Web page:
Although The Nation is legally registered as a for-profit company, it has lost money for nearly all of the magazine’s 144 year history and has only survived through the unwavering support of what are now some 30,000 Nation Associates. This profile was written for The Associate, the quarterly newsletter that goes out to all those rabid Nationistas. Click here if you’d like to learn more about the Associates.
As one might expect of someone who donates to a for-profit corporation without the benefits of a tax deduction or voting shares, the Nation Associates are very passionate about the magazine so the content of each newsletter (the full PDF version of which can be downloaded here) is very Nation-centric. The topic I wrote on, a profile of a Pulitzer Prize-winning contributing editor now living in Nepal, was already formulated when I agreed to write it up. Although it was time consuming and uncompensated (!), I really, really enjoyed the experience–this is perhaps the first piece I’ve written since my “Green.view” articles where I was almost entirely removed from the frame of the article. Kai Bird is the focus feature and he’s a fascinating subject.
“George Orwell once pointed out that political chaos may be both a cause and an effect of the decay of language, adding, ‘A man may take a drink because he feels himself a failure, and then fail all the more completely because he drinks.’ Nowhere is this semantic vicious cycle more apparent than in the American vocabulary of Middle East politics.”
This analysis could easily apply to the Israel lobby’s character assassination of Charles Freeman, the failed nominee for National Intelligence Council Chairman, or the Obama administration’s urge to double down the troop count in the failing war in Afghanistan, yet it first appeared in the opening article of a special issue, Myths of the Middle East, which was published on December 5, 1981. That unsigned editorial, like many written between 1978 and 1987, was authored by Kai Bird. During those nine years, first as associate editor in the New York office and four years later as a Washington editor, Bird played a major role in both the weekly production of The Nation as well as the broader progressive discussion about the focus of American foreign policy.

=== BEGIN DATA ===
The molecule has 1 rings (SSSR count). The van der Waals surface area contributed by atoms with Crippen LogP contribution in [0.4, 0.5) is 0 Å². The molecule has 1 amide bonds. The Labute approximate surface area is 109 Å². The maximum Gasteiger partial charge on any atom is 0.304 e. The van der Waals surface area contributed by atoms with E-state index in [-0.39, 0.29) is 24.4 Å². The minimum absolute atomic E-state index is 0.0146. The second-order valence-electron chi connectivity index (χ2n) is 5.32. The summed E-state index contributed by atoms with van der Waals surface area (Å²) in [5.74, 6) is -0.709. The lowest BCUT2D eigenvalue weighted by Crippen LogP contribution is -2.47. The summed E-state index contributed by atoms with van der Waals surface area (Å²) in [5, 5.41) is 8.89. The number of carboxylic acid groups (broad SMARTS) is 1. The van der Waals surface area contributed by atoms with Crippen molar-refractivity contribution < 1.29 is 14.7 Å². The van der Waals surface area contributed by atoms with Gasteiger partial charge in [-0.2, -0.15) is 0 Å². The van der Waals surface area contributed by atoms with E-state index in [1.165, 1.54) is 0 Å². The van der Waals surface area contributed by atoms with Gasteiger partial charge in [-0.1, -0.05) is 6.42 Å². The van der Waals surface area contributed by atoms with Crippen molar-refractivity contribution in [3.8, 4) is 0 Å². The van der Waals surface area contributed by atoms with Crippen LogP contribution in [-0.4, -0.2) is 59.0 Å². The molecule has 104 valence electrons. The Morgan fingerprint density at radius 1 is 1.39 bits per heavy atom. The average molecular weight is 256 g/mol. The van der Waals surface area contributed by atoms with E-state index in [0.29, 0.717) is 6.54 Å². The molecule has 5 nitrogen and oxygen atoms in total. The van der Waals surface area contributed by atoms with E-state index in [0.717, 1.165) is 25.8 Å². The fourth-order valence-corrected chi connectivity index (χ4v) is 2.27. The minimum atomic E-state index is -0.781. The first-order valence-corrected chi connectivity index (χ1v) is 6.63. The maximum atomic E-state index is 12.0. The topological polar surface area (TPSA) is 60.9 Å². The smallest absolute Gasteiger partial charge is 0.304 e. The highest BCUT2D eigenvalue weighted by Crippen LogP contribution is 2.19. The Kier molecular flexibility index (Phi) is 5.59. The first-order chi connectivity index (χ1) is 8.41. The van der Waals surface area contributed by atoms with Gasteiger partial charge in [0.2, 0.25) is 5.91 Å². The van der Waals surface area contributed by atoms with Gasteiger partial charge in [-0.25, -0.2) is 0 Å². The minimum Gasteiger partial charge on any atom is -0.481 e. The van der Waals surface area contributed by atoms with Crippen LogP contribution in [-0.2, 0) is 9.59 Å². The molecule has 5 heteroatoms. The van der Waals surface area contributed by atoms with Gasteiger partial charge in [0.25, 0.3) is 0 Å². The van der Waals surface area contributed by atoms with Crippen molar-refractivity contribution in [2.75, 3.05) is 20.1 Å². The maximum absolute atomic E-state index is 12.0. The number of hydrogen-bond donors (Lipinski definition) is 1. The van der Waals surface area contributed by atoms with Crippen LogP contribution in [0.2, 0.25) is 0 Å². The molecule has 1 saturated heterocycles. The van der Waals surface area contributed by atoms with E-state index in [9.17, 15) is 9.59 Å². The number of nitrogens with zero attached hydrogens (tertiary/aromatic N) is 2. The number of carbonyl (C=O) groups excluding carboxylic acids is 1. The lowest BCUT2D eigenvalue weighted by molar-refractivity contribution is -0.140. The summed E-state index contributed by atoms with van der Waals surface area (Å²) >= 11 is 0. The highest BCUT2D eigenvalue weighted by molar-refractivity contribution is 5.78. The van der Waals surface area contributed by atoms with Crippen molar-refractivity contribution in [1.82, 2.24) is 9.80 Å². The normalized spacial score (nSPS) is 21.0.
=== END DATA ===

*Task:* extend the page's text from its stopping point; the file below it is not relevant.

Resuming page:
This was a role for which Kai was uniquely well suited. Bird was born in Eugene, Oregon, but at age four he moved to East Jerusalem in what was then Jordan and, with the exception of two years spent in Washington, DC, lived abroad until he returned to the US for college. The experience of growing up as the son of a Foreign Service officer sparked Bird’s interest in American foreign policy and led him to major in South Asian and Middle Eastern history at Carleton College. Before graduating he managed to get arrested protesting the Vietnam War with a young professor named Paul Wellstone and to do an independent study in India and Bangladesh during the tumultuous months that followed the 1971 Indo-Pakistani War. His experience abroad helped him win a prestigious Thomas J. Watson Fellowship to return to the Middle East and Southeast Asia. After completing a one year master’s in journalism at Northwestern, Bird married his wife, Susan, who had also recently graduated from Carleton and been awarded a Watson Fellowship. The couple—who now live with their 16-year-old son in Nepal, where Susan is the country director for the World Bank—took their first trip abroad together using her Watson money to travel by land from Europe to Bangladesh for 15 months.
Throughout his time with The Nation, Bird, regardless of what it said on the masthead, was thought of as the “foreign editor,” as senior editor Richard Lingeman referred to him in an interview for this profile. Along with Max Holland, Bird wrote the “Dispatches” column from Washington about American foreign policy and even managed to string together a couple of trips abroad. (more…)
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